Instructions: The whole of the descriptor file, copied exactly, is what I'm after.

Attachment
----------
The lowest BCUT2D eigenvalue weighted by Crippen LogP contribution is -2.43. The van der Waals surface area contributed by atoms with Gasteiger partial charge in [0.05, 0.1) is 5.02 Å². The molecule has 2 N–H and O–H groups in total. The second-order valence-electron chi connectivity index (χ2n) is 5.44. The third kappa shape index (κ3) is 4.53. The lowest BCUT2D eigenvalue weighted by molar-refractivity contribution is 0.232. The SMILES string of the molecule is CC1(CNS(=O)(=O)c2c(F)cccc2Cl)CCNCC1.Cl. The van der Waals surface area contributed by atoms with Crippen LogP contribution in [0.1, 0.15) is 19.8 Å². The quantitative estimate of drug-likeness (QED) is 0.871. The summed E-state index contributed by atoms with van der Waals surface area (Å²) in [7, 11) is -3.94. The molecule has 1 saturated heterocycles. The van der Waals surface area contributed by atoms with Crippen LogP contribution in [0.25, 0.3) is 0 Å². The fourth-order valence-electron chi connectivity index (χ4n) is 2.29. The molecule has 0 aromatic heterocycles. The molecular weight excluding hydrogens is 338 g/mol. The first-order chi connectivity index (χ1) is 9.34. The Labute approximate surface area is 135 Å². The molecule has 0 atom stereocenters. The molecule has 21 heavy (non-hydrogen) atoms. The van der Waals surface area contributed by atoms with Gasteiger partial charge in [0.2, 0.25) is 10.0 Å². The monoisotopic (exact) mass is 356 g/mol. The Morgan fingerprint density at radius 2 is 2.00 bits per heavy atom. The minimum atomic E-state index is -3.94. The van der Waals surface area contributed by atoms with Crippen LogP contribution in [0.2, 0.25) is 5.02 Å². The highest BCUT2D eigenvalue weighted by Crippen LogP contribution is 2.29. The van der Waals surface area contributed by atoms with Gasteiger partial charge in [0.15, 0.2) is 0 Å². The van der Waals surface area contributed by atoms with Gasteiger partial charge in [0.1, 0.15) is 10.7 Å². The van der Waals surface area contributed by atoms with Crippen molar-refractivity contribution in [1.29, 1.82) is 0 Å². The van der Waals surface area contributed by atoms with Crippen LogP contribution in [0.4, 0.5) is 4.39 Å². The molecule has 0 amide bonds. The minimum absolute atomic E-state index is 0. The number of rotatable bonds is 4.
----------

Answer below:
The lowest BCUT2D eigenvalue weighted by Crippen LogP contribution is -2.43. The van der Waals surface area contributed by atoms with Gasteiger partial charge in [0.05, 0.1) is 5.02 Å². The molecule has 2 N–H and O–H groups in total. The second-order valence-electron chi connectivity index (χ2n) is 5.44. The third kappa shape index (κ3) is 4.53. The lowest BCUT2D eigenvalue weighted by molar-refractivity contribution is 0.232. The SMILES string of the molecule is CC1(CNS(=O)(=O)c2c(F)cccc2Cl)CCNCC1.Cl. The van der Waals surface area contributed by atoms with Crippen LogP contribution in [0.1, 0.15) is 19.8 Å². The quantitative estimate of drug-likeness (QED) is 0.871. The summed E-state index contributed by atoms with van der Waals surface area (Å²) in [7, 11) is -3.94. The molecule has 1 saturated heterocycles. The van der Waals surface area contributed by atoms with Crippen LogP contribution in [0.25, 0.3) is 0 Å². The fourth-order valence-electron chi connectivity index (χ4n) is 2.29. The molecule has 0 aromatic heterocycles. The molecular weight excluding hydrogens is 338 g/mol. The first-order chi connectivity index (χ1) is 9.34. The Labute approximate surface area is 135 Å². The molecule has 0 atom stereocenters. The molecule has 21 heavy (non-hydrogen) atoms. The van der Waals surface area contributed by atoms with Gasteiger partial charge in [0.2, 0.25) is 10.0 Å². The monoisotopic (exact) mass is 356 g/mol. The Morgan fingerprint density at radius 2 is 2.00 bits per heavy atom. The minimum atomic E-state index is -3.94. The van der Waals surface area contributed by atoms with Crippen LogP contribution in [0.2, 0.25) is 5.02 Å². The highest BCUT2D eigenvalue weighted by Crippen LogP contribution is 2.29. The van der Waals surface area contributed by atoms with Gasteiger partial charge in [0.15, 0.2) is 0 Å². The van der Waals surface area contributed by atoms with Gasteiger partial charge in [0.1, 0.15) is 10.7 Å². The van der Waals surface area contributed by atoms with Crippen molar-refractivity contribution in [1.29, 1.82) is 0 Å². The van der Waals surface area contributed by atoms with Crippen LogP contribution in [0.4, 0.5) is 4.39 Å². The molecule has 0 amide bonds. The minimum absolute atomic E-state index is 0. The number of rotatable bonds is 4.